Timotsk, hereditary chief of the Klikitats, who as a boy saw the Lewis and Clark expedition as it glided down the Columbia River in c. The most widely held and deeply ingrained popular image of Lewis and Clark also happens to be the most serious misconception of their expedition. In that image, they cross North America on their own at the start of the 19th century, somehow finding their way through an uninhabited wilderness and blazing a trail where no one had ever gone before. The truth is quite different. The West they crossed was hardly an uninhabited space. Indians were not only already inhabiting it, they had been living on it and traveling back and forth across it for hundreds of generations.
Lewis and Clark . Native Americans . Chinook Indians | PBS
Attempting to stop a band of young Blackfoot Indians from stealing his horses, Meriwether Lewis shoots one in the stomach. They reached the Pacific Ocean the following year, and on March 23, , began the return journey. After crossing the worst section of the Rocky Mountains, the expedition split up. Clark took most of the men and explored the Yellowstone River country to the south. Lewis, with nine men, headed west to the Great Falls of the Missouri River where he split the small party still further. Six men remained behind to make the portage around the Great Falls. Lewis took the remaining three and headed north to explore the Marias River country of present-day northwestern Montana.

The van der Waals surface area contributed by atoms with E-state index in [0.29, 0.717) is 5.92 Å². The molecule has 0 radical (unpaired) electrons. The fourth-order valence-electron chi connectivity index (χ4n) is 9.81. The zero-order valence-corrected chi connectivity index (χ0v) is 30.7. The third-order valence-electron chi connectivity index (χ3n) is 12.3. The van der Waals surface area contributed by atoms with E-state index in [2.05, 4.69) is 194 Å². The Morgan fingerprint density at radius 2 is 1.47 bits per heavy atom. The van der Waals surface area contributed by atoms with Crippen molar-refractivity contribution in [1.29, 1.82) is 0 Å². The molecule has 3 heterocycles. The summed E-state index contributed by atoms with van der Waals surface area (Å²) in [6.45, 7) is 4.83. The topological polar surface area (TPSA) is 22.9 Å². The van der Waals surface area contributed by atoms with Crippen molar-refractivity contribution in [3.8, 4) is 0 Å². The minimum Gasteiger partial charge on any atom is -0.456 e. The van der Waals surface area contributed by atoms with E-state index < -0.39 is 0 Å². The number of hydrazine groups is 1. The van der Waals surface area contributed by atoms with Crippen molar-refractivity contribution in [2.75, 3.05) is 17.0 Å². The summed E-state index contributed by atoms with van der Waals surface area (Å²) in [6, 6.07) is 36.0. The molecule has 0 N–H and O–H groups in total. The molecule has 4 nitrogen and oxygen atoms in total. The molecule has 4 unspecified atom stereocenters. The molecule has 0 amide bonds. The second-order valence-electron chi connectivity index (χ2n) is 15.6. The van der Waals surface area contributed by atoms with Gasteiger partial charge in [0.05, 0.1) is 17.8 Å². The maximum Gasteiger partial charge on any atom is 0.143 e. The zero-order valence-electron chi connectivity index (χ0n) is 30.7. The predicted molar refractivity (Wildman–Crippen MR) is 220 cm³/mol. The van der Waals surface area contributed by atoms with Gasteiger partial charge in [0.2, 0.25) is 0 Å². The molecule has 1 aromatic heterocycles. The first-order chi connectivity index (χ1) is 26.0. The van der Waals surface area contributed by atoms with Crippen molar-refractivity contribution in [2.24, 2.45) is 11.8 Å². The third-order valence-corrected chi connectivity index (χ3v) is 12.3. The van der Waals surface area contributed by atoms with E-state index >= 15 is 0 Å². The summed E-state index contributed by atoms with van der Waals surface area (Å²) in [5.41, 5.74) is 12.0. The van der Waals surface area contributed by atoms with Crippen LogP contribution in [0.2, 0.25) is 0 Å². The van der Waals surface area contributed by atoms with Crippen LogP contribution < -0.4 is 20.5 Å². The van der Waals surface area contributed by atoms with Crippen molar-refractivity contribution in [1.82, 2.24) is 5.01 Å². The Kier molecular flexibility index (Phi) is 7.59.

The Lewis and Clark Expedition came in contact with nearly fifty Native American tribes and soon learned that the various groups had different lifestyles, languages, and opinions of the white men. Some welcomed the explorers and were eager to trade and interact; others acted fearful or threatened. Jefferson had instructed the Corps of Discovery to befriend the Indians, develop trade relations, and collect military and scientific information.
Fifty years before Lewis and Clark, the Blackfeet Indians had a reputation of being hospitable to Europeans, who occasionally even wintered with the tribe. By , however, the world inhabited by the Blackfeet in present-day northern Montana had grown increasingly complex. The Blackfeet were regular commerce partners with Canadian-based British merchants, and in their frequent visits to trading posts, the Indians exchanged wolf and beaver pelts for guns, ammunition and alcohol.